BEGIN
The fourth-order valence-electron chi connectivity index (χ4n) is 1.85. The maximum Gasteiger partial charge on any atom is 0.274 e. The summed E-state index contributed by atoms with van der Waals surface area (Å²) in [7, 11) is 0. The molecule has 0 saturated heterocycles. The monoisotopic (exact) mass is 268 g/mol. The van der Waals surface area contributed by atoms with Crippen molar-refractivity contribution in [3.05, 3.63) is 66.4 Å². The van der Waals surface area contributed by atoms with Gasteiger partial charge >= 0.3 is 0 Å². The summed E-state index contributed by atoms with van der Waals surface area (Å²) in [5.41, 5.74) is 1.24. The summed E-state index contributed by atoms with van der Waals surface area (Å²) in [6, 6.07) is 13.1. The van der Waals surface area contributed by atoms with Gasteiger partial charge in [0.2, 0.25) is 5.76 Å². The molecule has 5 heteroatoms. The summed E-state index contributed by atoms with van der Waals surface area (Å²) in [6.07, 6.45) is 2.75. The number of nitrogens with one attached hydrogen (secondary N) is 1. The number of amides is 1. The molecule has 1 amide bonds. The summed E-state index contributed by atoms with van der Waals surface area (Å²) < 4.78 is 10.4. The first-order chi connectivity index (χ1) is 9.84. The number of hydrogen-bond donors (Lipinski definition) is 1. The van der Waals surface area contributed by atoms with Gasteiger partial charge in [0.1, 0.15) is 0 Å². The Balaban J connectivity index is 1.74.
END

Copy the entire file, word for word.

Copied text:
The fourth-order valence-electron chi connectivity index (χ4n) is 1.85. The maximum Gasteiger partial charge on any atom is 0.274 e. The summed E-state index contributed by atoms with van der Waals surface area (Å²) in [7, 11) is 0. The molecule has 0 saturated heterocycles. The monoisotopic (exact) mass is 268 g/mol. The van der Waals surface area contributed by atoms with Crippen molar-refractivity contribution in [3.05, 3.63) is 66.4 Å². The van der Waals surface area contributed by atoms with Gasteiger partial charge >= 0.3 is 0 Å². The summed E-state index contributed by atoms with van der Waals surface area (Å²) in [5.41, 5.74) is 1.24. The summed E-state index contributed by atoms with van der Waals surface area (Å²) in [6, 6.07) is 13.1. The van der Waals surface area contributed by atoms with Gasteiger partial charge in [0.2, 0.25) is 5.76 Å². The molecule has 5 heteroatoms. The summed E-state index contributed by atoms with van der Waals surface area (Å²) in [6.07, 6.45) is 2.75. The number of nitrogens with one attached hydrogen (secondary N) is 1. The number of amides is 1. The molecule has 1 amide bonds. The summed E-state index contributed by atoms with van der Waals surface area (Å²) < 4.78 is 10.4. The first-order chi connectivity index (χ1) is 9.84. The number of hydrogen-bond donors (Lipinski definition) is 1. The van der Waals surface area contributed by atoms with Gasteiger partial charge in [0.1, 0.15) is 0 Å². The Balaban J connectivity index is 1.74.